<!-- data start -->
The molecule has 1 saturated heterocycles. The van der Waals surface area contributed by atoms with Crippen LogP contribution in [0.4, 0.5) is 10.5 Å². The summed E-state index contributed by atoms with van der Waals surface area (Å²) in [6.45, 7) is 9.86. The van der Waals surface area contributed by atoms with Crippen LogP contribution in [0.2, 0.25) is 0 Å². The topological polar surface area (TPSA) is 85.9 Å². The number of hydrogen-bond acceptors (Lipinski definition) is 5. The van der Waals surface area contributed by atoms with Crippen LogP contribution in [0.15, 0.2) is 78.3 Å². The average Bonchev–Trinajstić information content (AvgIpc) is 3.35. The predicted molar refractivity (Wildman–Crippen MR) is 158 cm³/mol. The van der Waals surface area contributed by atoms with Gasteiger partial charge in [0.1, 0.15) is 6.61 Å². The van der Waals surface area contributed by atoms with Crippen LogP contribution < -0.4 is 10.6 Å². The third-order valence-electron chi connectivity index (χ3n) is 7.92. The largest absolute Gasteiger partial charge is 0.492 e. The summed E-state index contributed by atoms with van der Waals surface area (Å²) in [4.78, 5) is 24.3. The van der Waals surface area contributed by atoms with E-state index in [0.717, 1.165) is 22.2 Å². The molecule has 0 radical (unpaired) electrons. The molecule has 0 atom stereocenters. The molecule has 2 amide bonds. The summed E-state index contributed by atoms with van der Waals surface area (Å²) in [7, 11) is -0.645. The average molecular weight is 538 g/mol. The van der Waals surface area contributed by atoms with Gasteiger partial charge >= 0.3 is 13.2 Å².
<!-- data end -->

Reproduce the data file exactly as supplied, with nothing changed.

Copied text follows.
The molecule has 1 saturated heterocycles. The van der Waals surface area contributed by atoms with Crippen LogP contribution in [0.4, 0.5) is 10.5 Å². The summed E-state index contributed by atoms with van der Waals surface area (Å²) in [6.45, 7) is 9.86. The van der Waals surface area contributed by atoms with Crippen LogP contribution in [0.2, 0.25) is 0 Å². The topological polar surface area (TPSA) is 85.9 Å². The number of hydrogen-bond acceptors (Lipinski definition) is 5. The van der Waals surface area contributed by atoms with Crippen LogP contribution in [0.15, 0.2) is 78.3 Å². The average Bonchev–Trinajstić information content (AvgIpc) is 3.35. The predicted molar refractivity (Wildman–Crippen MR) is 158 cm³/mol. The van der Waals surface area contributed by atoms with Gasteiger partial charge in [0.1, 0.15) is 6.61 Å². The van der Waals surface area contributed by atoms with Crippen LogP contribution < -0.4 is 10.6 Å². The third-order valence-electron chi connectivity index (χ3n) is 7.92. The largest absolute Gasteiger partial charge is 0.492 e. The summed E-state index contributed by atoms with van der Waals surface area (Å²) in [4.78, 5) is 24.3. The van der Waals surface area contributed by atoms with E-state index in [0.717, 1.165) is 22.2 Å². The molecule has 0 radical (unpaired) electrons. The molecule has 0 atom stereocenters. The molecule has 2 amide bonds. The summed E-state index contributed by atoms with van der Waals surface area (Å²) in [7, 11) is -0.645. The average molecular weight is 538 g/mol. The van der Waals surface area contributed by atoms with Gasteiger partial charge >= 0.3 is 13.2 Å².